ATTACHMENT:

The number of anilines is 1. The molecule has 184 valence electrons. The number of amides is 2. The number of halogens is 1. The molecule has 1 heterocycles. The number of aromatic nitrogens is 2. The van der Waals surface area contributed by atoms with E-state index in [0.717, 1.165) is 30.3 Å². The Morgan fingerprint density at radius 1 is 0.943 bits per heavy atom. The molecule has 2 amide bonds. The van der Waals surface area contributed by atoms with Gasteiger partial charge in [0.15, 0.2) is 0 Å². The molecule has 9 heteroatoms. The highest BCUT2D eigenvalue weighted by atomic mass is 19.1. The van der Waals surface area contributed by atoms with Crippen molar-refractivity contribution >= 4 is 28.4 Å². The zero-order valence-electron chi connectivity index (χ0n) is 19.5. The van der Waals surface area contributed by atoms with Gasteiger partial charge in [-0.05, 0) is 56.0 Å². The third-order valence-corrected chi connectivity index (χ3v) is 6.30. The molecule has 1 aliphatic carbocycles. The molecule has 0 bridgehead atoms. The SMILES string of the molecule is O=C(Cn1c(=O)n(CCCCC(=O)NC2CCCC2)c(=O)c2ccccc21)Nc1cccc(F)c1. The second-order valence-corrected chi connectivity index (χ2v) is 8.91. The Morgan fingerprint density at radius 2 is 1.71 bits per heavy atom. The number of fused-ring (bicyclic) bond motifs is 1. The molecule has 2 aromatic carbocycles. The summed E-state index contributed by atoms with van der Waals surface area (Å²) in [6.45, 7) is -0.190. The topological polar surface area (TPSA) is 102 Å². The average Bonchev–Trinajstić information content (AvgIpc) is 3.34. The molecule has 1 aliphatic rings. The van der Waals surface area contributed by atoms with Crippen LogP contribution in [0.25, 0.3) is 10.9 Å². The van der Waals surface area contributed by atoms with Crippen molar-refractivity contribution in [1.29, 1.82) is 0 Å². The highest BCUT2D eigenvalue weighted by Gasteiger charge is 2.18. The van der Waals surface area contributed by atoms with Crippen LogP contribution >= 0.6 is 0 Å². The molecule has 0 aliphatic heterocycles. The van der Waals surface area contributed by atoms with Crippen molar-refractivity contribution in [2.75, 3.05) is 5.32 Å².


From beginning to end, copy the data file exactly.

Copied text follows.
The number of anilines is 1. The molecule has 184 valence electrons. The number of amides is 2. The number of halogens is 1. The molecule has 1 heterocycles. The number of aromatic nitrogens is 2. The van der Waals surface area contributed by atoms with E-state index in [0.717, 1.165) is 30.3 Å². The Morgan fingerprint density at radius 1 is 0.943 bits per heavy atom. The molecule has 2 amide bonds. The van der Waals surface area contributed by atoms with Gasteiger partial charge in [0.15, 0.2) is 0 Å². The molecule has 9 heteroatoms. The highest BCUT2D eigenvalue weighted by atomic mass is 19.1. The van der Waals surface area contributed by atoms with Crippen molar-refractivity contribution >= 4 is 28.4 Å². The zero-order valence-electron chi connectivity index (χ0n) is 19.5. The van der Waals surface area contributed by atoms with Gasteiger partial charge in [-0.05, 0) is 56.0 Å². The third-order valence-corrected chi connectivity index (χ3v) is 6.30. The molecule has 1 aliphatic carbocycles. The molecule has 0 bridgehead atoms. The SMILES string of the molecule is O=C(Cn1c(=O)n(CCCCC(=O)NC2CCCC2)c(=O)c2ccccc21)Nc1cccc(F)c1. The second-order valence-corrected chi connectivity index (χ2v) is 8.91. The Morgan fingerprint density at radius 2 is 1.71 bits per heavy atom. The number of fused-ring (bicyclic) bond motifs is 1. The molecule has 2 aromatic carbocycles. The summed E-state index contributed by atoms with van der Waals surface area (Å²) in [6.45, 7) is -0.190. The topological polar surface area (TPSA) is 102 Å². The average Bonchev–Trinajstić information content (AvgIpc) is 3.34. The molecule has 1 aliphatic rings. The van der Waals surface area contributed by atoms with Crippen LogP contribution in [0.25, 0.3) is 10.9 Å². The van der Waals surface area contributed by atoms with Crippen molar-refractivity contribution in [1.29, 1.82) is 0 Å². The highest BCUT2D eigenvalue weighted by Gasteiger charge is 2.18. The van der Waals surface area contributed by atoms with Crippen LogP contribution >= 0.6 is 0 Å². The molecule has 0 aliphatic heterocycles. The van der Waals surface area contributed by atoms with Crippen molar-refractivity contribution in [2.75, 3.05) is 5.32 Å².